The fate of balanced, phenotypic polymorphisms in fragmented metapopulations

Craze, Paul G (2009) The fate of balanced, phenotypic polymorphisms in fragmented metapopulations. Journal of Evolutionary Biology, 22 (7). 1556 - 1561. ISSN 1420-9101

Full text not available from this repository.


In large populations, genetically distinct phenotypic morphs can be maintained in equilibrium (at a 1 : 1 ratio in the simplest case) by frequency-dependent selection, as shown by Sewall Wright. The consequences of population fragmentation on this equilibrium are not widely appreciated. Here, I use a simple computational model to emphasize that severe fragmentation biases the morph ratio towards the homozygous recessive genotype through drift in very small populations favouring the more common recessive allele. This model generalizes those developed elsewhere for heterostylous plants and major histocompatibility complex alleles, emphasizes one particular outcome and avoids the restricting assumptions of more analytical models. There are important implications for both fundamental evolutionary biology and conservation genetics. I illustrate this with a range of examples but refer particularly to shell polymorphism in snails. These examples show how habitat fragmentation could have a direct and often unappreciated effect on species at the level of their population genetics.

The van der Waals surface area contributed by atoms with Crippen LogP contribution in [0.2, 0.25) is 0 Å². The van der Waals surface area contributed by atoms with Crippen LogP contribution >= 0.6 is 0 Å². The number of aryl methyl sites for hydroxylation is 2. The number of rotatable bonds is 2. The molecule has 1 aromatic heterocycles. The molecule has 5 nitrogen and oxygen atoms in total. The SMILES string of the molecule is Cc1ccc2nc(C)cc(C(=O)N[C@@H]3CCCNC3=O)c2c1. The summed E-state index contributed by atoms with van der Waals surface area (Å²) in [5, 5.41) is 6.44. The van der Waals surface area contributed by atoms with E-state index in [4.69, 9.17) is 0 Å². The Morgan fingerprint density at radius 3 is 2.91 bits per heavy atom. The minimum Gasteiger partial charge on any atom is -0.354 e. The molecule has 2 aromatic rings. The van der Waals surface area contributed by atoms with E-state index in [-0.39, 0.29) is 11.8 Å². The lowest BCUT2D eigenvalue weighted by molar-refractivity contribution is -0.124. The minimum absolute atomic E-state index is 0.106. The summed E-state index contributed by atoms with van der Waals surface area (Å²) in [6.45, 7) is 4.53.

Item Type: Article
Keywords: computational modelling; frequency-dependent selection; genetic drift; recessive alleles
Schools and Departments: School of Life Sciences > Biology and Environmental Science
Depositing User: Paul Craze
Date Deposited: 06 Feb 2012 18:42
Last Modified: 24 Jul 2012 11:07
📧 Request an update